Definition of itinerant in English:

itinerant

adjective

  • Travelling from place to place:

    ‘itinerant traders’
    • ‘He's also got a deep-blues vocal delivery, and comes across as a real genuine, home-schooled itinerant character.’
    • ‘The alert follows a flood of complaints about itinerant traders who charge extortionate prices for bitumen coverings for drives.’
    • ‘The partnership built up a country clientele through itinerant trading with a hawker's licence.’
    • ‘We have had our share of itinerant carpetbaggers who had dubious magistrate credentials.’
    • ‘In the 1890s Montrealers bought milk, ice, bread, buns, fries and popcorn from itinerant street vendors.’
    • ‘As Ward writes, itinerant labourers were prone to ‘vary long periods of hard work by short bouts of tremendous drunkenness’.’
    • ‘These changes, which are more visible now, have been noted by many itinerant researchers.’
    • ‘Private accounts are not going to turn the nation's graybeards into itinerant millionaires anytime soon.’
    • ‘The most obvious category of jobs of this kind is that of itinerant jobs, such as a commercial traveller.’
    • ‘Recently, itinerant workers - some illegal immigrants - have moved into the trade, at the risk of being exploited by gangmasters.’
    • ‘Both men had unorthodox, itinerant upbringings.’
    • ‘Remember how, in response to the depredations of bandits, the villagers hired as protectors seven itinerant warriors.’
    • ‘Their earliest pictures showed life among itinerant farm workers.’
    • ‘Serving mostly itinerant and homeless women, many of whom have mental difficulties, Chez Doris is accepting donations.’
    • ‘Community workers sought smoking gun evidence of police harassment of itinerant youth and they say it's in the form of a big ugly pile of tickets.’
    • ‘Many doctors were itinerant wanderers - Hippocrates among them.’
    • ‘This is not to say we didn't get our share of itinerant whackos.’
    • ‘Taking a page from itinerant revivalists, he traveled the country on lecture tours, organizing schools and voluntary associations.’
    • ‘A restless, itinerant soul, he didn't stay in Symington long, setting up shop in a small family-run hotel in Ayr.’
    • ‘Soon the word spread, and itinerant travelers began to squat there.’
    travelling, peripatetic, wandering, wayfaring, roving, roaming, rambling, touring, nomadic, gypsy, migrant, migratory, ambulatory
    vagrant, vagabond, homeless, of no fixed abode, of no fixed address, displaced
    footloose, rootless, drifting, floating, unsettled, restless
    globetrotting, jet-setting
    errant
    View synonyms

noun

  • A person who travels from place to place.

    • ‘When the war ended these same itinerants took to the roads and even to flat-bottomed riverboats, which were both shop and home.’
    • ‘The media widely reported the incident and China's policy on the detention and removal of itinerants was reformed.’
    • ‘Pat loves the haggle that goes with buying and selling a car; he calls his breed the last true itinerants.’
    • ‘But typically they live as solitary itinerants wandering across the land, relying on daily charity from pious Hindus.’
    • ‘Three disused sites in the city centre, on Leeds Road and Halifax Road, were invaded by itinerants during March.’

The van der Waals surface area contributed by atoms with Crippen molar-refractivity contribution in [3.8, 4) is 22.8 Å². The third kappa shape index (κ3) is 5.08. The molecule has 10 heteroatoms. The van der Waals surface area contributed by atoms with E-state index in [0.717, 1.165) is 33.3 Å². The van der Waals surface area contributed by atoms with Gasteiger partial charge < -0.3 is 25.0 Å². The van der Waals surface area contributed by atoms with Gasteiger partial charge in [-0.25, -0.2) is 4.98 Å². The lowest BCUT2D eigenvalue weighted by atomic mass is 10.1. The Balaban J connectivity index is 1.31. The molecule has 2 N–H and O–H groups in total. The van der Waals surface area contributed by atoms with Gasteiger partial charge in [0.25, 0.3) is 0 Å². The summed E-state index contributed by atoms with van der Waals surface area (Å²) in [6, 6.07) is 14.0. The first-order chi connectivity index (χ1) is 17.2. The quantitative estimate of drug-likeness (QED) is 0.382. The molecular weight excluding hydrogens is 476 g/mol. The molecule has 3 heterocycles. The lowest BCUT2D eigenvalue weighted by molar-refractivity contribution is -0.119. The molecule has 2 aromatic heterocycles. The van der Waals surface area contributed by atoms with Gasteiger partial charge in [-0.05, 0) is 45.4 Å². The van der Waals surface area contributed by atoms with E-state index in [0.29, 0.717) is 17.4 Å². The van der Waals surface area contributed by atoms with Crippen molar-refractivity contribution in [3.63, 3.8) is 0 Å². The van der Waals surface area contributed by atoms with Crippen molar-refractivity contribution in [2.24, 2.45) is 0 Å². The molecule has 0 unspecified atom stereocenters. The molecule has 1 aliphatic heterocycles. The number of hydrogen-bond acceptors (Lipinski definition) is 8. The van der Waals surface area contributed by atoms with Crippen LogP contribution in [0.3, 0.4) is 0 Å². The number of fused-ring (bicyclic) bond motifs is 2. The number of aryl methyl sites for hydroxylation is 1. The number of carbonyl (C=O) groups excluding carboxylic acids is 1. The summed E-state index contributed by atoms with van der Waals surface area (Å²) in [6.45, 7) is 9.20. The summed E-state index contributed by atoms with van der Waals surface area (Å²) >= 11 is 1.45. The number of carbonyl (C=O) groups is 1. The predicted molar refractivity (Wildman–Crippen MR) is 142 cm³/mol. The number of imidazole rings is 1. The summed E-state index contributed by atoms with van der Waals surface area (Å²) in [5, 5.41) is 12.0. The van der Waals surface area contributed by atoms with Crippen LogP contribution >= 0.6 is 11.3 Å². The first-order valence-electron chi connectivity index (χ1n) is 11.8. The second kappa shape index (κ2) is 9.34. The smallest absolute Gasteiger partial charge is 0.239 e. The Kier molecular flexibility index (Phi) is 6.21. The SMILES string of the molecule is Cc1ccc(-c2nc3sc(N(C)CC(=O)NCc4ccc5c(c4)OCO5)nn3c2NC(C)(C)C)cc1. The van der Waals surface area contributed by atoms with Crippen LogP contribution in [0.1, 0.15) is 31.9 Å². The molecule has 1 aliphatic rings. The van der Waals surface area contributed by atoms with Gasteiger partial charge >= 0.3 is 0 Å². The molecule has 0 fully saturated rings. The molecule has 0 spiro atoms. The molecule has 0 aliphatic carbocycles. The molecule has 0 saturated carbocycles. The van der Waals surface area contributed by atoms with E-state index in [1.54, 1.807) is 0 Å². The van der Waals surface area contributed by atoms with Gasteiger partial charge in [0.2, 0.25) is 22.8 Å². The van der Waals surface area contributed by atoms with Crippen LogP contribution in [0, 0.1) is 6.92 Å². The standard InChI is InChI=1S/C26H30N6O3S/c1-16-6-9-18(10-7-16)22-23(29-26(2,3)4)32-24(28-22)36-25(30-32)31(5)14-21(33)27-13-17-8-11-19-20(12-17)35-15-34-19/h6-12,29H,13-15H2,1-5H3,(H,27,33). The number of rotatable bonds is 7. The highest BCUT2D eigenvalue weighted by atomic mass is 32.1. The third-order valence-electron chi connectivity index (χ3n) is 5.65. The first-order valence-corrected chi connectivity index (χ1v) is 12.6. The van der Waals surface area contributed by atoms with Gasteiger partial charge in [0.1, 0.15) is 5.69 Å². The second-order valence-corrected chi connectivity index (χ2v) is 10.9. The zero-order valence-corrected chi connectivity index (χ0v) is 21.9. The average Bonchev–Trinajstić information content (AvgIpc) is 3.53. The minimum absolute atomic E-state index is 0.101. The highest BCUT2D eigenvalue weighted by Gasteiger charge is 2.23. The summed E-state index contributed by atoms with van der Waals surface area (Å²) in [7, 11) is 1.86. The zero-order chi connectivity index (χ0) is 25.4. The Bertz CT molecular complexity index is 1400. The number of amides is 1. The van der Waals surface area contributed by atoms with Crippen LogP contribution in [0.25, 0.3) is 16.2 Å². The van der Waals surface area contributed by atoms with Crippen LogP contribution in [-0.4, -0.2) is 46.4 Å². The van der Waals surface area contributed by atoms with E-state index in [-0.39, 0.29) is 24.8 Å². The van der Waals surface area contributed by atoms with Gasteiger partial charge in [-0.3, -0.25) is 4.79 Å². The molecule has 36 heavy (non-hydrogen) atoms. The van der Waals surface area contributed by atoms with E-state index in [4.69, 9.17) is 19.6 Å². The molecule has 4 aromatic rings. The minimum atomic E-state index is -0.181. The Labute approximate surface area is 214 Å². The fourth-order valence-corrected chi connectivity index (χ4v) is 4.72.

• ‘Motherwell, who have been selling the family silver of late, fielded a team of itinerants and youngsters alongside the few remaining familiar faces.’
    • ‘Mr Hunt, meanwhile, says residents have been worried both by the quad bike riding and the noise caused by the itinerants since their arrival.’
    • ‘The men were a mixed crew, many of them itinerants, and Bill Clarke had no choice but to rule them with an iron hand.’
    • ‘My parents were itinerants, travelling from farm to station to farm to station… you get the idea.’
    • ‘A party of Irish itinerants travelling in around 24 vehicles arrived at the Back Lane side of the factory on Sunday evening.’
    • ‘Labor is threatening to jail habitual drunks who refuse alcohol treatment, most of them Aboriginal itinerants.’
    • ‘Prior to Fox's visit, nearly thirty itinerants had travelled to Barbados, most of whom stayed several weeks.’
    • ‘They have been replaced by itinerants, travelling in big American pick-ups towing huge, gaudy modern caravans.’
    • ‘Later, we went for a wander along the mall - as usual, dozens of itinerants were in evidence.’
    • ‘Local Indigenous leaders appear to abhor the behaviour of itinerants and town youth, but have lost the authority and perhaps the will to deal with it.’
    • ‘We would need to create the impression that we were itinerants of this sort.’
    • ‘Daily ritual emerges in the photographs of those itinerants who made the exodus to cities in search of a better life.’
    • ‘The movements of itinerants are entirely unpredictable as well as unrestrained.’
    • ‘I don't want to give the impression that such visits by itinerants were frequent.’
    • ‘But here's what some time-zone itinerants have picked up in their travels.’
    traveller, wanderer, wayfarer, roamer, rover, nomad, gypsy, bedouin
    migrant, transient, drifter, vagabond, vagrant, tramp
    refugee, displaced person, dp, homeless person
    streety
    bird of passage
    View synonyms

Origin

Late 16th century (used to describe a judge travelling on a circuit): from late Latin itinerant- travelling, from the verb itinerari, from Latin iter, itiner- journey, road.

Pronunciation:

itinerant

/ɪˈtɪn(ə)r(ə)nt/